Watching a roomful of students slog through Pennsylvania's algebra-flavored Big Standardized Test today, I'm reminded of one of the many flawed assumptions of test promoters.

Before you can compile the test answers, before you can crunch the numbers and sift the data and build your house of test-driven cards-- before you can do all that, you have a first hurdle to fling yourself over.

The students taking the test have to care.

Of all the bizarre, imaginary scenarios that test-promoters believe, this is perhaps the most reality impaired: a room full of sixteen year olds coming to school and thinking, "Boy, I cannot wait to do my very best on these. I can think of nothing more important to me right now than making sure that the state and federal government have accurate data about the kind of job my school is doing."

All discussions of test-generated data start with the assumption that the students were really trying, that they really wanted to do the very best that they could. I do not know where that assumption comes from. I can't help noticing that while many reformsters are parents, very few are parents of teenagers.

People often act as if teenagers are mysterious, otherworldly creatures. I've spent my entire life around teens, and I can tell you the secret to understanding them-- they are human beings. That's it. Teens are essentially rough cut version of their adult selves with some impulse control and long-term vision issues. But they're just people.

So imagine the following scenario. At work, you are periodically required to complete a seris of tasks. These tasks are not really related to your usual job, and what connection they do have is only to a very small sliver of your total job. Performing these tasks does not help you do your job better, nor does it help your supervisor lead you. The tasks themselves are long and boring and require your actual work to come to a halt for days at a time. There's no benefit at all to doing really well; you just need to do well enough so that you can be done and get back to your regular work.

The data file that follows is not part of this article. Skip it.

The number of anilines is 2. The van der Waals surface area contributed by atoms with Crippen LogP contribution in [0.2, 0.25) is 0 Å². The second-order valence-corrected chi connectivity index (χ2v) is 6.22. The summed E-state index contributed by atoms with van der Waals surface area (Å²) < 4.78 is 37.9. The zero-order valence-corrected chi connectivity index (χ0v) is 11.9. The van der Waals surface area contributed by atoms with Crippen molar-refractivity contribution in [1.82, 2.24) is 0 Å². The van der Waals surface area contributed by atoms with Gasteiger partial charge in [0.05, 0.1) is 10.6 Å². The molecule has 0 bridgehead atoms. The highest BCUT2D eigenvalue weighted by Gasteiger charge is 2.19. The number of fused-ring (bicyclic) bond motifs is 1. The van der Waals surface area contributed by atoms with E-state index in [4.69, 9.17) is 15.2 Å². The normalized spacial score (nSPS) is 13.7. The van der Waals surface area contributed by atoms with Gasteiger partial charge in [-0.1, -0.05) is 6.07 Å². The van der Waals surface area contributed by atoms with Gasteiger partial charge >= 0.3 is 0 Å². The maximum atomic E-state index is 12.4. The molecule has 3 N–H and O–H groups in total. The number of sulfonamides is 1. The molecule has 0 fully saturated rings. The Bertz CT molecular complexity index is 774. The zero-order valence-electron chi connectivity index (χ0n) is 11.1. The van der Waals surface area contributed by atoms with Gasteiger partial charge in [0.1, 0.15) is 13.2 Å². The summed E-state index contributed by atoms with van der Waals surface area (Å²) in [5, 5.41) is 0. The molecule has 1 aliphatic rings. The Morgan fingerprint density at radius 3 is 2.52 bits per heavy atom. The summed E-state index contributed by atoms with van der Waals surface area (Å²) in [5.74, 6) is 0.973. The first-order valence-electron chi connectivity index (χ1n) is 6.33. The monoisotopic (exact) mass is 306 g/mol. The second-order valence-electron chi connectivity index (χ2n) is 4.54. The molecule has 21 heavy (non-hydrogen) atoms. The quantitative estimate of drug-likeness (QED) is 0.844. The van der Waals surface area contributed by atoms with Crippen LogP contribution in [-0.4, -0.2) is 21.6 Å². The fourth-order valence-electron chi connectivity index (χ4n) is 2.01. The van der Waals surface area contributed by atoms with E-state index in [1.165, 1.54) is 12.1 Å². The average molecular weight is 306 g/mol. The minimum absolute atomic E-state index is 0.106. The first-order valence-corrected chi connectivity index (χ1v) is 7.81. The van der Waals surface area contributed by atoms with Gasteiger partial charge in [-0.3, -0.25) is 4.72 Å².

I would present you with a clearer analogy, but there really isn't anything like BS Testing in the adult world. Maybe when you have to go on line and watch one of those workplace slide shows and take an idiot quiz at the end (True or False: Stealing equipment from the office is okay.)

In that situation, do you imagine that you are trying your hardest, doing your best, or caring at all?
Test promoters have spent so much time pushing PR about the high noble valuable purposes of the BS Test that they've convinced themselves that students believe it, too. They do not.

In fact, getting older students to take any test seriously has always been one of the challenges of school (for the littler ones, who would eat fried weasel brains just to make the beloved Miss Othmar happy, motivation is less of a challenge). The entire institution is organized to coerce students into telling us what we want to know. You can't "pass" this course unless you try on this test. You can't "pass" this grade until you "pass" the course. This is why that smart-ass smart kid drives some of her teachers into a rage-- they all know she's not trying at all, but they don't have enough leverage to get her to really care about doing her best.

A small sub-industry of BS Testing has sprung up. Pep rallies. Bribes. Threats. Up the road, an administrator hauled all of students into an auditorium just to berate them for their lackluster test efforts. Occasionally, there's success-- the SAT and ACT command fear and attention because students are convinced that Big Things are riding on the test results. This is why BS Tests are destined to be high stakes-- because it's the only way we can think of to make students at least pretend to care.